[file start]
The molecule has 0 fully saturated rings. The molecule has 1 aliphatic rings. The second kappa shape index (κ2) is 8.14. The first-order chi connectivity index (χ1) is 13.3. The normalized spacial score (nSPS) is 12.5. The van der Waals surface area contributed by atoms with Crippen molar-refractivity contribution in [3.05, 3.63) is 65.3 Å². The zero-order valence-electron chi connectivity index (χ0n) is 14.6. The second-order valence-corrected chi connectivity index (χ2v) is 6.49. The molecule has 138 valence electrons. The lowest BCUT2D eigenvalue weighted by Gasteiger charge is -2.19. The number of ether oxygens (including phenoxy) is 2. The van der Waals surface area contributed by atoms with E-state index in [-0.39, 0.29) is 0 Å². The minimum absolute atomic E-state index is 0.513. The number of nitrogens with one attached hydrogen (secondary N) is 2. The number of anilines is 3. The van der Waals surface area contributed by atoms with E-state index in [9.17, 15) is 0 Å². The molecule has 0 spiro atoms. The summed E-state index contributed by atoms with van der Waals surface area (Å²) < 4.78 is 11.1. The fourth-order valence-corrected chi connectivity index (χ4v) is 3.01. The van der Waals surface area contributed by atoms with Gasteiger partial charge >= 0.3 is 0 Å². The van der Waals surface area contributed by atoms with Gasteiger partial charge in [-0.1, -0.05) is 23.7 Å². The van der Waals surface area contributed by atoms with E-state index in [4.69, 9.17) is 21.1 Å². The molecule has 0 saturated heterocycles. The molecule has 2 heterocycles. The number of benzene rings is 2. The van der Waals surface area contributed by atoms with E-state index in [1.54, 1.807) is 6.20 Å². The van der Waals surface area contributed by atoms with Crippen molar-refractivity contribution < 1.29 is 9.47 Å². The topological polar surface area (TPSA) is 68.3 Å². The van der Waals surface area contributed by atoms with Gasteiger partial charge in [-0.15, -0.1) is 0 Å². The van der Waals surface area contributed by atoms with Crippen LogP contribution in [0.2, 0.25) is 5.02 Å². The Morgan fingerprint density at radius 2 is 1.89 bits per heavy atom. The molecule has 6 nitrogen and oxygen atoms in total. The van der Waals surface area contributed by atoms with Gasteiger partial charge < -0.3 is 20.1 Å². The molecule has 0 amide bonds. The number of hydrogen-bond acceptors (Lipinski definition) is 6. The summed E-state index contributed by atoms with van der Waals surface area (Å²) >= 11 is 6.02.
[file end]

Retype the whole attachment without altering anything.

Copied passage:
The molecule has 0 fully saturated rings. The molecule has 1 aliphatic rings. The second kappa shape index (κ2) is 8.14. The first-order chi connectivity index (χ1) is 13.3. The normalized spacial score (nSPS) is 12.5. The van der Waals surface area contributed by atoms with Crippen molar-refractivity contribution in [3.05, 3.63) is 65.3 Å². The zero-order valence-electron chi connectivity index (χ0n) is 14.6. The second-order valence-corrected chi connectivity index (χ2v) is 6.49. The molecule has 138 valence electrons. The lowest BCUT2D eigenvalue weighted by Gasteiger charge is -2.19. The number of ether oxygens (including phenoxy) is 2. The van der Waals surface area contributed by atoms with E-state index in [-0.39, 0.29) is 0 Å². The minimum absolute atomic E-state index is 0.513. The number of nitrogens with one attached hydrogen (secondary N) is 2. The number of anilines is 3. The van der Waals surface area contributed by atoms with E-state index in [9.17, 15) is 0 Å². The molecule has 0 spiro atoms. The summed E-state index contributed by atoms with van der Waals surface area (Å²) < 4.78 is 11.1. The fourth-order valence-corrected chi connectivity index (χ4v) is 3.01. The van der Waals surface area contributed by atoms with Gasteiger partial charge >= 0.3 is 0 Å². The van der Waals surface area contributed by atoms with Gasteiger partial charge in [-0.1, -0.05) is 23.7 Å². The van der Waals surface area contributed by atoms with E-state index in [4.69, 9.17) is 21.1 Å². The molecule has 0 saturated heterocycles. The molecule has 2 heterocycles. The number of benzene rings is 2. The van der Waals surface area contributed by atoms with E-state index in [1.54, 1.807) is 6.20 Å². The van der Waals surface area contributed by atoms with Crippen molar-refractivity contribution < 1.29 is 9.47 Å². The topological polar surface area (TPSA) is 68.3 Å². The van der Waals surface area contributed by atoms with Gasteiger partial charge in [-0.15, -0.1) is 0 Å². The van der Waals surface area contributed by atoms with Crippen LogP contribution in [0.2, 0.25) is 5.02 Å². The Morgan fingerprint density at radius 2 is 1.89 bits per heavy atom. The molecule has 6 nitrogen and oxygen atoms in total. The van der Waals surface area contributed by atoms with Gasteiger partial charge < -0.3 is 20.1 Å². The molecule has 0 amide bonds. The number of hydrogen-bond acceptors (Lipinski definition) is 6. The summed E-state index contributed by atoms with van der Waals surface area (Å²) >= 11 is 6.02.